mid( text, , 1)

Then we'll be able to select any characters of the text column by setting the font color of the desired computed fields. We could get a string such as:

PowerBuilder rules the world.

To properly set the font color for our computed fields we can use a technique described by Buck Woolley in his article "Not Your Father's DataWindow" (PBDJ volume 8 issue 7). In short, the essence of this technique is packing parameters of many DataWindow objects in string columns. In our case we have one such parameter for every computed field: selected or not. In our example DataWindow the length of the text column is 50 characters so we'll have 50 computed fields.

Let's add a string column called "select" to the result set of our DataWindow where the packed parameters will be placed. It also has a length of 50.

For the colorful text mentioned above, the "select" column will contain the string:

"0101010101010010100101001010000000<...>"

and so on to the end of string.

OK, so far so good, but how can we create our computed fields? Can you imagine creating 50 (or even more) computed fields manually? This would be madness! Well, it's time for coding.

Selection Service Object
Let's make an object that does all the tedious work for us. First we have to initialize or prepare our DataWindow by creating as many computed fields as the length of the original column. To do this we have to know the DataWindow and the name of the original column. The code for the function of_init() is shown in Listing 1. All visual parameters for the created computed fields are taken from the original column. At the end of this function an instance variable is initialized with a string of 0s.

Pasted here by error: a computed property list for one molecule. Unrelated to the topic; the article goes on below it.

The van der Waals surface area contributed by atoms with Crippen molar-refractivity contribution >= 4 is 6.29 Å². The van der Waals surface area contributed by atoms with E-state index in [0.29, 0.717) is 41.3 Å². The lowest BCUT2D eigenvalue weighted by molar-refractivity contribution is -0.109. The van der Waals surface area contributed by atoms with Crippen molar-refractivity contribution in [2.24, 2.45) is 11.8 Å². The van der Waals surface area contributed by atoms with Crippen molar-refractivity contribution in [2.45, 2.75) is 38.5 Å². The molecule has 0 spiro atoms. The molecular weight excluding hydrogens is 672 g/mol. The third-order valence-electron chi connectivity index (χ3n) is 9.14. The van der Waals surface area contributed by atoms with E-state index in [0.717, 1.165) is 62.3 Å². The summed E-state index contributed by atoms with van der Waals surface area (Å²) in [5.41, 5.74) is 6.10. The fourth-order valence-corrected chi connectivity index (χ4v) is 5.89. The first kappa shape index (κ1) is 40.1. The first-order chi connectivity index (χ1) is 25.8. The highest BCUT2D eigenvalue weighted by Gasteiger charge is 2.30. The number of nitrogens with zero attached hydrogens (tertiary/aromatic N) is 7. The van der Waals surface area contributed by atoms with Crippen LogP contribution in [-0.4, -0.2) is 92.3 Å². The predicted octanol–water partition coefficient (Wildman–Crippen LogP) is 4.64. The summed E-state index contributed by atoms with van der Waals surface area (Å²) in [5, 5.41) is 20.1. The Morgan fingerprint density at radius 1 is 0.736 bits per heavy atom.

Second, we need a function that selects the given portion of the text. The arguments for this function are the number of the first selected character, the length of the selection, and the row number in the DataWindow. Let's call it of_select(). The code for this function is shown in Listing 2.

Finally, we need a function that clears a selection in a particular row. The code for this function of_clear() is shown in listing 3.

Conclusion
In PowerBuilder there are no direct ways for text formatting inside a DataWindow column. But by using the techniques described you can simulate text formatting of portions of the text in a DataWindow column. You can use any text formatting you want: change the font color, change the background color, make it bold or italic, or even change the font.

More Stories By Konstantin Goldobin

Konstantin Goldobin is a senior developer living in Voronezh, Russia. He has been working with PowerBuilder since 1995 version 4.0. Visit his web site at www.vsi.ru/~kgold.

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Most Recent Comments
SYS-CON Australia News Desk 08/17/06 09:03:09 AM EDT

Let's suppose that you have a search window where a user can enter a search string and get the list of text items matching this pattern. Ideally, the portions of text that meet the search criteria should be highlighted, for example, by text formatting.

SYS-CON Italy News Desk 08/16/06 03:37:08 PM EDT

Let's suppose that you have a search window where a user can enter a search string and get the list of text items matching this pattern. Ideally, the portions of text that meet the search criteria should be highlighted, for example, by text formatting.

SYS-CON Brazil News Desk 08/16/06 08:30:32 AM EDT

Let's suppose that you have a search window where a user can enter a search string and get the list of text items matching this pattern. Ideally, the portions of text that meet the search criteria should be highlighted, for example, by text formatting.